Ejaculatory status and fertility rates after primary retroperitoneal lymph node dissection

Stephen D W Beck, Aaron L. Bey, Richard Bihrle, Richard Foster

Research output: Contribution to journalArticle

22 Citations (Scopus)

Abstract

Purpose We determined the incidence of antegrade emission after primary retroperitoneal lymph node dissection in a large contemporary cohort. Our secondary purpose was to evaluate the fertility rate in this population. Materials and Methods We queried the testicular cancer database at our institution from January 1, 2000 to December 31, 2005 and identified all 280 patients who underwent primary retroperitoneal lymph node dissection. Of these patients we contacted 176, and questioned them about ejaculatory and fertility status at 3 to 9 years of followup. Results Of 176 patients who underwent primary retroperitoneal lymph node dissection 171 (97%) reported preserved antegrade emission. Of the 135 men who underwent a nerve sparing procedure 134 (99%) could ejaculate, as could 33 of 37 (89%) who underwent nonnerve sparing surgery. An attempt to father children was reported by 64 men, of whom 47 (73.4%) were successful. Three other patients fathered children via in vitro fertilization. Conclusions Most men who undergo modern primary retroperitoneal lymph node dissection maintain antegrade emission and ejaculation.

Original languageEnglish
Pages (from-to)2078-2080
Number of pages3
JournalJournal of Urology
Volume184
Issue number5
DOIs
StatePublished - Nov 2010

Fingerprint

Birth Rate
Lymph Node Excision
Ejaculation
Testicular Neoplasms
Fertilization in Vitro
Fathers
Fertility
Databases
Incidence
Population

Keywords

  • Ejaculation
  • Fertility, male
  • Lymph node dissection
  • Neoplasms, germ cell and embryonal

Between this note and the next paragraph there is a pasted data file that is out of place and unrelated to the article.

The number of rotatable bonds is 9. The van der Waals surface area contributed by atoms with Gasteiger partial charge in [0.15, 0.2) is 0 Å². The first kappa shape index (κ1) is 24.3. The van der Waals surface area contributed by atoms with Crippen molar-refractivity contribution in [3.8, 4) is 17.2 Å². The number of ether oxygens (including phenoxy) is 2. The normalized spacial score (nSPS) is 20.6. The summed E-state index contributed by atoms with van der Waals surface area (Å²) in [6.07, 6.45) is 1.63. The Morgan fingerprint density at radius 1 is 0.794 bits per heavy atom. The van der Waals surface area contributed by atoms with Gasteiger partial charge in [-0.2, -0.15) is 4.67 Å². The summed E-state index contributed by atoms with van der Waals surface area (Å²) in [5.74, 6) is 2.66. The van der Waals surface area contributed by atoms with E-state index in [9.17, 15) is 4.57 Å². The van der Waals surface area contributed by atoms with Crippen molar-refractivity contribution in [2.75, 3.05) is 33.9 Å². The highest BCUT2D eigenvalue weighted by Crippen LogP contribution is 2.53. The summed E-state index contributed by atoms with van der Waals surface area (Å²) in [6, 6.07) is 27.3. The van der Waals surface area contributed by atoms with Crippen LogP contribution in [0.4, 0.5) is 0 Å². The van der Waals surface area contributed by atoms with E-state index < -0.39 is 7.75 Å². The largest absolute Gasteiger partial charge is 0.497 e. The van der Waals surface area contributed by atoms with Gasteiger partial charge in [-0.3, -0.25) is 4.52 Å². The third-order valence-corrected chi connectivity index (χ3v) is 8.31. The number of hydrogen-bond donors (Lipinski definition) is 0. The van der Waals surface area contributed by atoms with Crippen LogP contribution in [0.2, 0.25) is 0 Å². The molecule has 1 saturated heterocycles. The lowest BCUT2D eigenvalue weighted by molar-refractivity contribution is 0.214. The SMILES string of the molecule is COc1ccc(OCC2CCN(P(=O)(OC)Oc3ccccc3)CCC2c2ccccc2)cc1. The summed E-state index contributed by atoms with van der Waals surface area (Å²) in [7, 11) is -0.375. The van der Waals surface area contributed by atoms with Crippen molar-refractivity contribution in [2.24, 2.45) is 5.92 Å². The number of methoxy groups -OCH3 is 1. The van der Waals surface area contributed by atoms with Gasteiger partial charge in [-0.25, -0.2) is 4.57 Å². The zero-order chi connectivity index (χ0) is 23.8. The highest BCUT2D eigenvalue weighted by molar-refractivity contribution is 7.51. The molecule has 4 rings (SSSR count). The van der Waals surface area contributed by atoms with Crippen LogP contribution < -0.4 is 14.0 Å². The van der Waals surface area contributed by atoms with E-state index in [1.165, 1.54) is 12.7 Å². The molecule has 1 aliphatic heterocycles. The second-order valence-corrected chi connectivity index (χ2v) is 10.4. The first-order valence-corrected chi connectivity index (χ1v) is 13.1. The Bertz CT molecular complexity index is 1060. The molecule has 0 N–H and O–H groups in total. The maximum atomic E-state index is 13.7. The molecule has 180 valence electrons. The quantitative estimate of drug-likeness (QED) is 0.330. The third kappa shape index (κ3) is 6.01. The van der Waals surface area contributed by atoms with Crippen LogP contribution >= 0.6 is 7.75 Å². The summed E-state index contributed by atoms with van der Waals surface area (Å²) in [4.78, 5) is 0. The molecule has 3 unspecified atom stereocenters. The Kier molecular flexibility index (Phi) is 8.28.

• Testis

ASJC Scopus subject areas

  • Urology
  • Medicine(all)

Cite this

Ejaculatory status and fertility rates after primary retroperitoneal lymph node dissection. / Beck, Stephen D W; Bey, Aaron L.; Bihrle, Richard; Foster, Richard.

In: Journal of Urology, Vol. 184, No. 5, 11.2010, p. 2078-2080.

Research output: Contribution to journalArticle

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N2 - Purpose We determined the incidence of antegrade emission after primary retroperitoneal lymph node dissection in a large contemporary cohort. Our secondary purpose was to evaluate the fertility rate in this population. Materials and Methods We queried the testicular cancer database at our institution from January 1, 2000 to December 31, 2005 and identified all 280 patients who underwent primary retroperitoneal lymph node dissection. Of these patients we contacted 176, and questioned them about ejaculatory and fertility status at 3 to 9 years of followup. Results Of 176 patients who underwent primary retroperitoneal lymph node dissection 171 (97%) reported preserved antegrade emission. Of the 135 men who underwent a nerve sparing procedure 134 (99%) could ejaculate, as could 33 of 37 (89%) who underwent nonnerve sparing surgery. An attempt to father children was reported by 64 men, of whom 47 (73.4%) were successful. Three other patients fathered children via in vitro fertilization. Conclusions Most men who undergo modern primary retroperitoneal lymph node dissection maintain antegrade emission and ejaculation.

AB - Purpose We determined the incidence of antegrade emission after primary retroperitoneal lymph node dissection in a large contemporary cohort. Our secondary purpose was to evaluate the fertility rate in this population. Materials and Methods We queried the testicular cancer database at our institution from January 1, 2000 to December 31, 2005 and identified all 280 patients who underwent primary retroperitoneal lymph node dissection. Of these patients we contacted 176, and questioned them about ejaculatory and fertility status at 3 to 9 years of followup. Results Of 176 patients who underwent primary retroperitoneal lymph node dissection 171 (97%) reported preserved antegrade emission. Of the 135 men who underwent a nerve sparing procedure 134 (99%) could ejaculate, as could 33 of 37 (89%) who underwent nonnerve sparing surgery. An attempt to father children was reported by 64 men, of whom 47 (73.4%) were successful. Three other patients fathered children via in vitro fertilization. Conclusions Most men who undergo modern primary retroperitoneal lymph node dissection maintain antegrade emission and ejaculation.

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